Without a lot of subtlety, the writers are stripping the significance of every character's place in Clark's life to give that position to Lana. The Sidekick (Pete) and Believer (Chloe) and Dream Girl all wrapped in one. What. The. Fuck. This isn't endearing her to me, by the way.

I'm kind of bitter. Anyway.

Clark looked cute. That's really all there is to say about this one.

Lex--I don't know what's going on with Lex at this point. He's pretty. And he really needs to go back to his old wardobe. Now. Drone does not become him at all.

Lionel's hair had a life of its own. It scares me a lot.

I have nothing to say about the entire Luthor family, because frankly, they are acting bizarre. If this is part of an arc, I can deal with that, but I'd like at least a little--I don't know--meat in each piece of the arc. Something to chew on properly. This was a marrowless bone of non-chewability.


I'm still working out what the writers were trying to do--I have this bad feeling that the original script for this made a lot more sense. I mean, it was a cool dream--Clark's fantasy truck (in blue, huh), fantasy girl, fantasy lake, with Sweatshirt Girl cueing the coming of bad things every time. Again, we're talking about balance--fantasy moment at the lake broken by Girl, then fantasy of truck and then Girl, after which it spirals into a nightmare of missed history test and Lex turning on him. I suppose I'm being hyper about this one--dreams aren't supposed to make sense, but I kept feeling like I was *just* missing something every time. Lex's entire speech with the sword and the non-human thing then turning on Clark, followed by Fangirl Fantasy Dialogue (I swear I read it somewhere), and so on and so forth.

Secondly--what the *hell* was dreamworld supposed to *be*? It didn't affect the outside world at all except Clark getting extra zzz's, and yet it was made significant that she defeat her own head--her uncle *wasn't there*, so really, all dreamworld actually *was* was a place in her head made by drugs. What happened there *didn't* affect the outside world. Her defeat of the Uncle Monster inside wasn't a precursor to being able to defeat him outside--it was entirely independent and done by Clark.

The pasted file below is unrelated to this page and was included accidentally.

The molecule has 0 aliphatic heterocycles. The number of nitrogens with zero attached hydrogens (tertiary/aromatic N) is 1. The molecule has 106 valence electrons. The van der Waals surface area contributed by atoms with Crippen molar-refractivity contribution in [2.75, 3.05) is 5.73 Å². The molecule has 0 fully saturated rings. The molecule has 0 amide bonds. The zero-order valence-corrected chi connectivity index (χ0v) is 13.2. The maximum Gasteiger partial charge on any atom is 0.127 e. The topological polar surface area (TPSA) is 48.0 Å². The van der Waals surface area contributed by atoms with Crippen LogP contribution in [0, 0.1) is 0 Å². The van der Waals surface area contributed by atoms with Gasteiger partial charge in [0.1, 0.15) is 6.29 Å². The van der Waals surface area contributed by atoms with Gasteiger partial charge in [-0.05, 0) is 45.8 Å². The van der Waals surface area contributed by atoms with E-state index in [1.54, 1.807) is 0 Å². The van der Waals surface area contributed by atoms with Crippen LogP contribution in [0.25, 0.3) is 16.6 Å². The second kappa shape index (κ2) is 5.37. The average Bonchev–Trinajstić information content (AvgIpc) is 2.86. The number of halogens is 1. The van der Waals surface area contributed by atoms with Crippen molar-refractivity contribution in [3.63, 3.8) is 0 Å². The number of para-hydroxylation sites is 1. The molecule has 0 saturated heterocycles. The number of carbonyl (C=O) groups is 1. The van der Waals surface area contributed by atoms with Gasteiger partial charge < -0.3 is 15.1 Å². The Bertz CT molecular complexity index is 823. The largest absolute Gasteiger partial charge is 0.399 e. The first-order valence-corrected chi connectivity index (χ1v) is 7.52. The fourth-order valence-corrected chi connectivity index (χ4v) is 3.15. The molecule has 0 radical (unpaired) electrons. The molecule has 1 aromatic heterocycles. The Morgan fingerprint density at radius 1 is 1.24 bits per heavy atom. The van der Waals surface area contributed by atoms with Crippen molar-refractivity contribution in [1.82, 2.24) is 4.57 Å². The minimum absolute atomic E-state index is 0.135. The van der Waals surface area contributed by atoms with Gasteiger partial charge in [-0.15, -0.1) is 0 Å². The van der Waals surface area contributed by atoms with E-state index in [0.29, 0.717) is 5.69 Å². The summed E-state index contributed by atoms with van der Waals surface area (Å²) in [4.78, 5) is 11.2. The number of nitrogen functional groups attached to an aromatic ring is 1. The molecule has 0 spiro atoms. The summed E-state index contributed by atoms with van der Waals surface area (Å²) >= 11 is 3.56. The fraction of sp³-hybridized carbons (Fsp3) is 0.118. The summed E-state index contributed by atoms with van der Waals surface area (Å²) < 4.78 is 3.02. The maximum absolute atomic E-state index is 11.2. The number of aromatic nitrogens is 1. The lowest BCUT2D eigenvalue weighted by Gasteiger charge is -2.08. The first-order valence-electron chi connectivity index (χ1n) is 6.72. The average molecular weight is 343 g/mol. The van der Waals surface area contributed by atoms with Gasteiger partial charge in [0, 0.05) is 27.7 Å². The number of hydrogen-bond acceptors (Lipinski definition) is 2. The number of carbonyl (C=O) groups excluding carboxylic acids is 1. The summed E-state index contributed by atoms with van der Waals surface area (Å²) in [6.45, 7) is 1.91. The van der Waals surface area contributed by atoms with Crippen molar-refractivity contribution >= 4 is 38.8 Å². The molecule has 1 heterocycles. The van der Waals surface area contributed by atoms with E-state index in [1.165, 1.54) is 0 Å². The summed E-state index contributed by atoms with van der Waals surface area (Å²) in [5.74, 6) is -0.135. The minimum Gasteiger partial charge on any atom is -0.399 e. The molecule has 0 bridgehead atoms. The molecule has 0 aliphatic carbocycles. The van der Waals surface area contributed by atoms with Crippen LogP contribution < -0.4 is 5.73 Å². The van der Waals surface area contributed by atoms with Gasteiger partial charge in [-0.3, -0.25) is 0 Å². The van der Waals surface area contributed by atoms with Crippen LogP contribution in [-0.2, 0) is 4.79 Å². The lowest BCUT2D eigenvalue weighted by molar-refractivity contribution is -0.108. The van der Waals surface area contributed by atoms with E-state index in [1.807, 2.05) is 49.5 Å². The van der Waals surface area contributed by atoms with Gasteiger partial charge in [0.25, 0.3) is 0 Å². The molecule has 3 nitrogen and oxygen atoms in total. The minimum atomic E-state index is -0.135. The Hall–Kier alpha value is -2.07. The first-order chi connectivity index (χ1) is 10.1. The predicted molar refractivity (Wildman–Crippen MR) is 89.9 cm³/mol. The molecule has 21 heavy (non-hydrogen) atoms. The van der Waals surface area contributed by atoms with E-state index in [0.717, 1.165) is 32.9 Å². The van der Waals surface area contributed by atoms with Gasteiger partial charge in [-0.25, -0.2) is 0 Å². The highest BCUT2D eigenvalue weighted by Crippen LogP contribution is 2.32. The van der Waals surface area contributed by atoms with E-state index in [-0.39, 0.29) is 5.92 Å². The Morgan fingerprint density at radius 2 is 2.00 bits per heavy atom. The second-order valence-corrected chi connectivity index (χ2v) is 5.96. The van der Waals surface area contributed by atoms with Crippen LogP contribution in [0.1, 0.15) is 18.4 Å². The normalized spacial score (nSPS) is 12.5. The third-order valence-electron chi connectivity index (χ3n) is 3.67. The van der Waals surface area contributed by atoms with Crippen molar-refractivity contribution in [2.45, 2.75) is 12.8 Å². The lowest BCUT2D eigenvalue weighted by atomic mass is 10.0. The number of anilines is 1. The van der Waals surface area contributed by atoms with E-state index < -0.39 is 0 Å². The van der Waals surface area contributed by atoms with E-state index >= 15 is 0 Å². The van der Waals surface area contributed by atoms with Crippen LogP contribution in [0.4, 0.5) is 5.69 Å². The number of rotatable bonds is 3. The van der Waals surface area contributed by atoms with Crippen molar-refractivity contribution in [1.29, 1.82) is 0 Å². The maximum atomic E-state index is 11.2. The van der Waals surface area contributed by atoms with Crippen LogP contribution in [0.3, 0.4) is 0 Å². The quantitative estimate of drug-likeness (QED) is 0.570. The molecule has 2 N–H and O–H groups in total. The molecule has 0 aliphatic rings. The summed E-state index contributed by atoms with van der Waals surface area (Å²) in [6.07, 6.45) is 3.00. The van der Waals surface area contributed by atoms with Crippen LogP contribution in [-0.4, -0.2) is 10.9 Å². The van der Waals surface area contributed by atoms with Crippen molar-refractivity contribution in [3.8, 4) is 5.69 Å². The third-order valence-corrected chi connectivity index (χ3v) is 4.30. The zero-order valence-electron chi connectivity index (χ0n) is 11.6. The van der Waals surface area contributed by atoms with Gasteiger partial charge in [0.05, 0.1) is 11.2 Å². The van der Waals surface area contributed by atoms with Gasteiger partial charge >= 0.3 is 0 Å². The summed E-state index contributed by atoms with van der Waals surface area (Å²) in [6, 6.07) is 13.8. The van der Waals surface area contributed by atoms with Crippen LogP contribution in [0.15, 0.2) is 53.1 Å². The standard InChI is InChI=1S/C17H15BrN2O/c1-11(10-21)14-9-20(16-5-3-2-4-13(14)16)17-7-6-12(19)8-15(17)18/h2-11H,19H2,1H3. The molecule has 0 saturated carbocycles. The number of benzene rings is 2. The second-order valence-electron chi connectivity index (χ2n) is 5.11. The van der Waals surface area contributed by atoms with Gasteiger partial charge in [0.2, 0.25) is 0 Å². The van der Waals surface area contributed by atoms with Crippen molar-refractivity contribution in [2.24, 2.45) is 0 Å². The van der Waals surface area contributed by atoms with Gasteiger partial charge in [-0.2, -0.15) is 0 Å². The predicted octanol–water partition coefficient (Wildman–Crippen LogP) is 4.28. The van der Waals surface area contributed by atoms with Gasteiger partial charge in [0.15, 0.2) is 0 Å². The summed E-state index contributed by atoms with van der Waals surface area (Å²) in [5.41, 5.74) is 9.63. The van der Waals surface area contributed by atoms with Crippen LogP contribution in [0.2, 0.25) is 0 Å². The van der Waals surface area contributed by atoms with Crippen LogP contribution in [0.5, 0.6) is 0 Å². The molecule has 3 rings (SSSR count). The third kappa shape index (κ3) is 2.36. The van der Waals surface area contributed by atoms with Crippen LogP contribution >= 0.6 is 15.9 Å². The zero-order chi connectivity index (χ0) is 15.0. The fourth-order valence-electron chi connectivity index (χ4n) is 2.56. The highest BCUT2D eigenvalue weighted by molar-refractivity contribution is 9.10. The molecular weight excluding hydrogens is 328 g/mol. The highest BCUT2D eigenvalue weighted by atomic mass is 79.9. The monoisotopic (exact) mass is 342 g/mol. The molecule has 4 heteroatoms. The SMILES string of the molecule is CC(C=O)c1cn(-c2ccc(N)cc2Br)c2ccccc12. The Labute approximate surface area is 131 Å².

So it was pretty, I get that, and there's a really *good* chance I missed something significant in the entire theme thing, but--I kept seeing how *good* this could have been. Say, if they'd linked up more of the story thematically--they really *could* have done something with Lex seeing a psychologist and Clark battling symbolism in his dreams, but it just felt--adrift. Like either really significant bits of the show were cut out or something, leaving us with tantalizing and unconnected stretches of the original concept--especially when Clark goes to see Lex in real time and they talk about the sword, and it turns out the dream was *wrong*, it wasn't anything close to what Clark had dreamed.

I never thought I'd miss the anvils. Never.

Wow, this was a sucky review. *sighs* I'm going to go get Brian blown now.
Tags: episode review: smallville